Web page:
The opinion of the court was delivered by: Otis D. Wright, II United States District Judge
(1) DECLARING DEFENDANT VEXATIOUS LITIGANT
(2) ENJOINING FUTURE AMERICANS WITH DISABILITIES ACT ACTIONS ABSENT LEAVE
(3) IMPOSING A SECURITY REQUIREMENT AS A PRECONDITION TO THIS ACTION
Elonza Jesse Tyler, a California prisoner, filed this action pro se and in forma pauperis on September 19, 2008, alleging that several employees and officers of the California Department of Corrections and Rehabilitation violated his rights under the Americans with Disabilities Act. On December 30, 2010, this Court granted Defendants' motion seeking to have Tyler declared a vexatious litigant, on the basis that he had filed at least seven actions that were determined adversely against him in the seven years immediately preceding this action. (ECF No. 35.) As a result, the Court ordered that Tyler (1) was required thereafter to seek leave of the presiding judge before filing any new litigation; and (2) must furnish an $850 security for the benefit of Defendants in this action as a precondition to continuing with this case.
Tyler appealed this decision on January 14, 2011, and on September 21, 2012, 6 the Ninth Circuit vacated the Court's December 30 order and remanded for further 7 findings. The Ninth Circuit noted that while this Court had "found that Tyler met the 8 definition of a vexatious litigant under California law and the local rules of court, federal law requires that pre-filing review orders imposed on vexatious litigants must be 'narrowly tailored to the plaintiff's claimed abuses,' and before entering such an order, the district court is required to make 'explicit substantive findings as to the frivolousness or harassing nature of the plaintiff's filings." (ECF No. 52, at 2 (quoting O'Loughlin v. Doe, 920 F.2d 614, 618 (9th Cir. 1990).).
For the reasons discussed below, the Court specifically finds that Tyler's prior filings were frivolous, reaffirms its declaration that Tyler is a vexatious litigant, narrows its prior pre-filing order, and re-imposes the $850 security requirement as a precondition to maintaining this action.
II.TYLER'S LITIGATION HISTORY
Under California law, a vexatious litigant is any individual who, in "the immediately preceding seven-year period has commenced, prosecuted, or maintained in properia persona at least five litigations . . . that have been . . . finally determined adversely to the person." Cal. Code Civ. Proc. § 391(b)(1); see also E.D. Cal. Local R. 65.1-151(b) (adopting California Code of Civil Procedure definition of vexatious litigants for purposes of requiring security for costs for vexatious litigants). Under this statute, a "litigation" includes a civil trial, a special proceeding, an appeal, and any "writ petitions other than habeas corpus or criminal matters." McColm v. Westwood Park Ass'n, 62 Cal. App. 4th 1211, 1219 (1998).
With this standard in mind, the Court proceeds to summarize Tyler's litigation history in federal court (limited to actions before the District Court for the Eastern 2 District of California and the Ninth Circuit Court of Appeals) since 2005. The Court 3 summarizes this history in chronological order based on the date on which the actions 4 were filed.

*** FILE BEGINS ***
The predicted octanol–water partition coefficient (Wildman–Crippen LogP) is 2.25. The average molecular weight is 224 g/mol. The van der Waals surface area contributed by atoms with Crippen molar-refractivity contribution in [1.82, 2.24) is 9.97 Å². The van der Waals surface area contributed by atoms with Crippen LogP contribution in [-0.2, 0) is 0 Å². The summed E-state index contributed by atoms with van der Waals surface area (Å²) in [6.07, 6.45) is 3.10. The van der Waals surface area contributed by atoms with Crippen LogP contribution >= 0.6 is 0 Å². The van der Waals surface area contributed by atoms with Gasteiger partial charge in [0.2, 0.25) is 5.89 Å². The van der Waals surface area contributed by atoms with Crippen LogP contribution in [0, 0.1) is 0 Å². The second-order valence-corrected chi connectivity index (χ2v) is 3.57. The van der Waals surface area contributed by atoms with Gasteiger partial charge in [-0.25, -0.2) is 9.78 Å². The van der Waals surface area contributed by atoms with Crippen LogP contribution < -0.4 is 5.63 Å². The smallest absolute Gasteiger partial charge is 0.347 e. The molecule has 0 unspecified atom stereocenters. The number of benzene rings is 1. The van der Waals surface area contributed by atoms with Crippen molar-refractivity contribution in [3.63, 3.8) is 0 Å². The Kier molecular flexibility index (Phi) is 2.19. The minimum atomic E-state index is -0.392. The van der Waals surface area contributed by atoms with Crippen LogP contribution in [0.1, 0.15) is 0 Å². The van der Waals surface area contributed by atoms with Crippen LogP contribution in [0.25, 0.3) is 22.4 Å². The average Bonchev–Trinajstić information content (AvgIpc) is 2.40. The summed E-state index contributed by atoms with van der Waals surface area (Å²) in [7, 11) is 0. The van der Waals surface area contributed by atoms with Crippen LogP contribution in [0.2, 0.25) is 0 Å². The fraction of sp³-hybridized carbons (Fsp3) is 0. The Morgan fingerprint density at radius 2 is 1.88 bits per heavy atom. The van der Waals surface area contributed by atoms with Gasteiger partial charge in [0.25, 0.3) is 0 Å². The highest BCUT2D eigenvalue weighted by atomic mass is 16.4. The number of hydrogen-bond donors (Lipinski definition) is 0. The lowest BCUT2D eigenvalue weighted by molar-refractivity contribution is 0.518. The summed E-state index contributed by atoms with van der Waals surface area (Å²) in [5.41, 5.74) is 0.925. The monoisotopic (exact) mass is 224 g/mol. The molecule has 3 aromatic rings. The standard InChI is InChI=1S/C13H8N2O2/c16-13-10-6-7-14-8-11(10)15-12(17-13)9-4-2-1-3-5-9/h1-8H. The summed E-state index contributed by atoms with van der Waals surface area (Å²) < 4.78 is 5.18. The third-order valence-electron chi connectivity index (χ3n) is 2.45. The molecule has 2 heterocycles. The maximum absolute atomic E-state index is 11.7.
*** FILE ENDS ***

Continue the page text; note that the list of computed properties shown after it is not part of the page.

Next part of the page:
1.Tyler v. Alameida, No. 1:04-cv-06638-LJO-BAM (E.D. Cal. filed Sept. 6 20, 2004)
Plaintiff Elonza Jesse Tyler, a state prisoner at Avenal State Prison ("ASP") proceeding pro se and in forma pauperis, sued Bradley Williams, M.D., a physician at the Doctors Hospital of Manteca; Nancy Erly, a registered nurse; and Dennis Smith, M.D., a physician at ASP, for violation of his Eighth Amendment rights.
On September 4, 2003, Tyler fell and injured his knee while housed at Folsom State Prison. (See Tyler v. Butler, No. CIV S-06-0861 JAM GGH P (E.D. Cal. filed Apr. 21, 2006), below for more regarding Tyler's injury.) On December 10, 2003, Tyler was taken to Doctors Hospital of Manteca for an orthopedic evaluation by Defendant Williams for pain and difficulty walking as a result of his knee injury. Tyler's complaint alleged that Williams failed to properly diagnose his injury and recommend a course of treatment, which Tyler equated to no treatment at all.
Dr. Williams moved for summary judgment on February 1, 2008.
On March 24, 2004, Tyler was transferred to ASP. By that time Tyler could no longer walk up or down stairs due to severe pain in both knees. He was seen by ASP physician Dr. Weed on April 6 and ASP physician Dr. Smith on May 4, and both physicians noted that Tyler's left knee was swollen and painful and that he needed an orthopedic consult.
On May 26, 2004, defendants Dr. Smith and Erly, a registered nurse, partially granted Tyler's inmate appeal, noting that he had been referred to an orthopedist and should have been seen within 90 days. Tyler was eventually seen by an orthopedic surgeon in October 2004 and received surgery on March 15, 2005.
In addition to its allegations regarding Dr. Williams, Tyler's complaint alleged that Erly and Dr. Smith acted with deliberate indifference to Tyler's serious medical needs by disregarding a substantial risk of serious and further harm because he was not promptly seen by an orthopedic specialist. Tyler also alleged Dr. Smith violated 4 policy by failing to promptly schedule his knee surgery in the ...